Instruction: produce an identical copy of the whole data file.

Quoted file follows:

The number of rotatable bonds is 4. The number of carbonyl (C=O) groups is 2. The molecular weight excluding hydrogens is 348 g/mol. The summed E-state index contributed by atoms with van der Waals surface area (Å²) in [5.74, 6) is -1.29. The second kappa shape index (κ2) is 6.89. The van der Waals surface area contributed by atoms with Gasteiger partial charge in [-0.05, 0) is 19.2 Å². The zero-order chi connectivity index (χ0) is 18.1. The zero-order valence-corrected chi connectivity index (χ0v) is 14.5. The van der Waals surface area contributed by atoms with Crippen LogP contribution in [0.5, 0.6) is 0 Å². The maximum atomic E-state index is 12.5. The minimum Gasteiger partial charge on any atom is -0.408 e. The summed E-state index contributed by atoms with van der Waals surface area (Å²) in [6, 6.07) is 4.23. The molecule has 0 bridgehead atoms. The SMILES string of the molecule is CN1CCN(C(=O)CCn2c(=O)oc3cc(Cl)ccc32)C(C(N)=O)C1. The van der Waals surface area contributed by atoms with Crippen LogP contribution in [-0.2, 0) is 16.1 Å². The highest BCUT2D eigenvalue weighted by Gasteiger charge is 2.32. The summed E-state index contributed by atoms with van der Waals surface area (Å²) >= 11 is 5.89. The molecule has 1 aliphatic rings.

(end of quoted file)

The number of rotatable bonds is 4. The number of carbonyl (C=O) groups is 2. The molecular weight excluding hydrogens is 348 g/mol. The summed E-state index contributed by atoms with van der Waals surface area (Å²) in [5.74, 6) is -1.29. The second kappa shape index (κ2) is 6.89. The van der Waals surface area contributed by atoms with Gasteiger partial charge in [-0.05, 0) is 19.2 Å². The zero-order chi connectivity index (χ0) is 18.1. The zero-order valence-corrected chi connectivity index (χ0v) is 14.5. The van der Waals surface area contributed by atoms with Crippen LogP contribution in [0.5, 0.6) is 0 Å². The maximum atomic E-state index is 12.5. The minimum Gasteiger partial charge on any atom is -0.408 e. The summed E-state index contributed by atoms with van der Waals surface area (Å²) in [6, 6.07) is 4.23. The molecule has 0 bridgehead atoms. The SMILES string of the molecule is CN1CCN(C(=O)CCn2c(=O)oc3cc(Cl)ccc32)C(C(N)=O)C1. The van der Waals surface area contributed by atoms with Crippen LogP contribution in [-0.2, 0) is 16.1 Å². The highest BCUT2D eigenvalue weighted by Gasteiger charge is 2.32. The summed E-state index contributed by atoms with van der Waals surface area (Å²) >= 11 is 5.89. The molecule has 1 aliphatic rings.